Wednesday, 20 July 2011

Wales - The first claw of victory

July 4-6

Hello everyone!

Having a blog with a title of 'My Global Adventures' gives me the opportunity to enlighten and entertain people like yourself about far-flung and unknown places around the world. It has come to my attention, however, that many of the people who read this are American. Canadian. Korean. Indian. Fijian (here's hoping so they can offer me a place to stay in the future). The point is this - not British.

It thus struck me as puzzling that I would not consider writing a blog about travelling around the country that I was born and raised in. After all, even a trip to my local beach will be a 'global' adventure for someone reading this in French Polynesia (again, here's hoping) who may have minimal knowledge about the area that made me the person who I am today. In addition to this, people from school or university may actually recognise names or aspects of the places that I am visiting, making a change from them having to say, 'Where the devil is Mamallapuram?!' With that in mind, I have decided to blog on about my latest adventure.

The titles of this and the following blogs will be...tedious. Desperate, you could say. My flimsy defence for this particular gem, itself sounding like it has been copied mercilessly from a teenage RPG for the Xbox, is that I cannot think of many things that I haven't seen/done/experienced within 15 miles of my house in north Cardiff. There is plenty that Kristina - the blonde girl who will pop up in many of the pictures displayed henceforth - has not seen/done/experienced in Wales, as the only time she has been before was for a flying visit last February. When most of the time was spent drinking. Well, that got much of my culture out of the way.

This was the first part of our holiday around the south of the United Kingdom. Each place will get its time in the sun. With the exception of Bath, as it was murky and overcast during our time there. For now, let us concentrate on the land surrounding the Welsh capital. The Land of my Fathers. And Gavin & Stacey.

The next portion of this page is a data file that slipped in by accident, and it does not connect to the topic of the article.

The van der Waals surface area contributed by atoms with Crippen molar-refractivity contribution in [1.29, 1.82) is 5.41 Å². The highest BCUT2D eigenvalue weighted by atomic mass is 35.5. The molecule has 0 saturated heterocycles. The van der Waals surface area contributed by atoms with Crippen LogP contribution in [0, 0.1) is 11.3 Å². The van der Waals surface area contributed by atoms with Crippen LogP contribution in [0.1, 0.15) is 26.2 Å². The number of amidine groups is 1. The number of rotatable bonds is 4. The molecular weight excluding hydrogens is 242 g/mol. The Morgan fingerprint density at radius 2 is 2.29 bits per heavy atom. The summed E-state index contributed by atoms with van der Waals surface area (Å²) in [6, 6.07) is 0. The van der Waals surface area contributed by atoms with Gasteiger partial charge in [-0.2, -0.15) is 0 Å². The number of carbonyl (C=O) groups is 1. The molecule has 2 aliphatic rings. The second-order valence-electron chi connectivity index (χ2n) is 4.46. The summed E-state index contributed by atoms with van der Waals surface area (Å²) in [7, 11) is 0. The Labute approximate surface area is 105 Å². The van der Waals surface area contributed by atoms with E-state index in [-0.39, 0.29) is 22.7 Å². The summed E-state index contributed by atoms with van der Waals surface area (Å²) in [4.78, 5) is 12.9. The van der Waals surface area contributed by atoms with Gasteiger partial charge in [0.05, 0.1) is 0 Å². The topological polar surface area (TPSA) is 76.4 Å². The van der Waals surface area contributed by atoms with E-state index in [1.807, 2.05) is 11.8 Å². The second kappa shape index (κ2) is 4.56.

There was a TV comedy drama released here a few years ago about a young couple and the trials and tribulations that they experienced. The main issue was that the girl, Stacey, was from south Wales, and the boy, Gavin, was from London. Hilarious, disgusting best friends and incredulous parents made this quite a funny show, and a big hit on television sets across the UK. It's easy to find on YouTube if you're curious. Being more specific, Stacey is from a town called Barry, roughly 12 miles from my house. The memorabilia on display in the town - as well as the giant poster proclaiming that the show was filmed here - shows the immense pride of locals. Or the desperation of the town to associate itself with success.

Barry was famous before these eccentric characters graced the small screen, however. It is the home of one of Wales' more infamous pleasure parks - Barry Island. The place, for whatever reason, doesn't have a great reputation. I struggle to understand why. It consists of shops, amusement arcades, theme park rides and a beach which meets the shivering sea. We arrived in the morning, shielding our eyes from the soaring sun, to find the park containing the rides to be rather quiet. Closed, in fact, in spite of the scores of young children in the area on a school trip. They were more than content to play on the beach.

Well, until it started raining. I felt like I had been transported back to Korea just in time for the first monsoon. A torrential shower drove us under the cover of an amusement arcade. To pass the time I tried my hand at the claw - think Toy Story. It's the sort of game where you always think you can win, and collect your stuffed toy, but it invariably falls from your - well, your claw's - grasp at the last second.

Not this time. Papa Smurf stayed firmly in our fingers, and then became our mascot for the next ten days. His smile ensured that Barry Island was a great success for us, in spite of the weather and the lack of rides. Interesting side note, the doors to the pleasure park were open as we ran back to the train station. No wonder not many people come down here nowadays.

One more place of interest during our time here was a trip to St. Fagans. This is a folk village-cum-farm just north of Cardiff. Again, it is a place filled with energetic schoolchildren at this time of year. Aside from the screaming and pounding of little feet, it is a sedate, intriguing place, reminding us of how our ancestors used to live. And how pigs still live - munching on every millimetre of land hoping to collect some nourishment.

Our time in South Wales was wet and not-so-wild, but still wonderful. A good time to save money as well, considering our next destination. Nothing more expensive than holidaying across the border in jolly old England!

Love you all


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